WHEN MOST OF US HEAR the phrase “closing techniques,” we immediately think of a pushy car salesman frantically trying to sell us a car — any car — before we leave the lot that day. When selling business to business, you often need to use a more delicate approach to closing. There are dozens of closing techniques, of course, but there are only a few that are effective in business-to-business sales. However, none of these closing techniques are likely to work unless you’ve established a trusting relationship with your prospect, you’ve identified a pain point or need that your products or services can address, and your prospect believes you are offering him a good value. The point of all of these strategies is to guide a prospect toward his best decision, and not to manipulate. With the assumptive-closing technique, you assume your prospect has made the decision to purchase, so your questions focus on future steps. Once you’ve delivered the quote, you might ask, “Does a Friday delivery meet your needs?” or “Should we schedule the kick-off discussion for Monday?” Even though most salespeople would start out by asking how the quote looks, the assumptive closing technique skips that question altogether — and it works. Behaving confidently, as though the sale has already closed, makes it more difficult for a prospect to stall the sale needlessly. Conditional closing techniques overcome objections to expedite closing the sale. Conditional closing involves the exchange principle: If you do something for me, I’ll exchange the favor. If you are selling technology support services, for example, and your prospect is concerned with the 12-month contract, your conditional close might be something like this: “If I can shorten the contract by three months, are you ready to get started right away?” The minor points closing technique involves gaining agreement on small points throughout the sales call to get your prospect in the habit of saying yes. With this technique, the key is asking easy questions that don’t leave room for a negative response. For example, you might ask, “There are three service options. Which do you like best?” You could also ask, “Do you think this option is important?” Using this approach can be effective with a complex sale, when decision-making may overwhelm your prospect. These small, easy decisions will eventually snowball, simplifying the final decision for your prospects, reducing their anxiety, and most importantly, creating a pattern of saying, “yes.” The opportunity cost closing technique emphasizes the cost of delayed decisions. You might ask, “What is the projected loss in revenue from delaying a decision as little as 30 days?” Perhaps the most popular closing technique is the straightforward, rational close. This technique works best with prospects that base their decisions on logic, not emotion. First, you will need to remind the prospect of the needs you both identified. Next, recap how your product or service meets those needs. Once your prospect has agreed to both of those summaries, ask if he is ready to move forward. Identify the closing strategy that is most likely to be effective with your particular prospects, but any closing technique you try needs to feel authentic to you if you’re going to knock your next sale out of the park. Regardless, in the end, even if all you do is ask for the business outright, you are likely miles ahead of most of your competitors.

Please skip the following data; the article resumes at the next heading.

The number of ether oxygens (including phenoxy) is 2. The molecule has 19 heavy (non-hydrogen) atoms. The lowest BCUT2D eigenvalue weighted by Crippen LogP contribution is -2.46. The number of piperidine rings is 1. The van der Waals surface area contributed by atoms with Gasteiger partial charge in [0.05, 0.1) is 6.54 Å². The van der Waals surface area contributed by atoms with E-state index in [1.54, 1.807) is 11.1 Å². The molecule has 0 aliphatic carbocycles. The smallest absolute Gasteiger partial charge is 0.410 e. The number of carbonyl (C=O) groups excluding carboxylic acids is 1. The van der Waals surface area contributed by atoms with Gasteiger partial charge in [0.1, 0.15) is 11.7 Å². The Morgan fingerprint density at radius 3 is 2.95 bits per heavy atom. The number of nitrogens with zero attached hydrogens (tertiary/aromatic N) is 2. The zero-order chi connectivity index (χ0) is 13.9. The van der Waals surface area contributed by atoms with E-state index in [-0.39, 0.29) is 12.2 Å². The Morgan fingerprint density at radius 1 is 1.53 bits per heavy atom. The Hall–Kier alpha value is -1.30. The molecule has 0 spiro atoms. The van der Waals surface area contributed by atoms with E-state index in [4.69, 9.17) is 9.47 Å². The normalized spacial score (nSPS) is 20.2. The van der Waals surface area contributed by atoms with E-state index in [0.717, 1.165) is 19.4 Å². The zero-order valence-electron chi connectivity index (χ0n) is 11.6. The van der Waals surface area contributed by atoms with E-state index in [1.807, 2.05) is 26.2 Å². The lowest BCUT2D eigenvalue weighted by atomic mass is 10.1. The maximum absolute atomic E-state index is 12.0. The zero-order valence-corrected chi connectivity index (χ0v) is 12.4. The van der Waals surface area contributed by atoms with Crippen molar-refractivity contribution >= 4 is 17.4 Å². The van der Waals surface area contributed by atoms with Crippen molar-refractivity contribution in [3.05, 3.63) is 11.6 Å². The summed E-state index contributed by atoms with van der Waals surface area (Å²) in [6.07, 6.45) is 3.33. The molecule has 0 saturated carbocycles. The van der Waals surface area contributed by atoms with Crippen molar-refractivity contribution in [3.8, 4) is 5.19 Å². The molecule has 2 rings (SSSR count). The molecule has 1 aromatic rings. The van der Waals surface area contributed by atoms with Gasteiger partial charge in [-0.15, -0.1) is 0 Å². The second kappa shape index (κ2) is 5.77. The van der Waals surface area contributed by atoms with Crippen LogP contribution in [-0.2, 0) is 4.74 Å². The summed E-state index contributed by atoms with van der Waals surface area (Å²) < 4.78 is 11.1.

This blog was written by RedRover’s CEO & Founder, Lori Turner-Wilson. Read more about Lori and her unwavering commitment to guaranteed marketing results in her bio.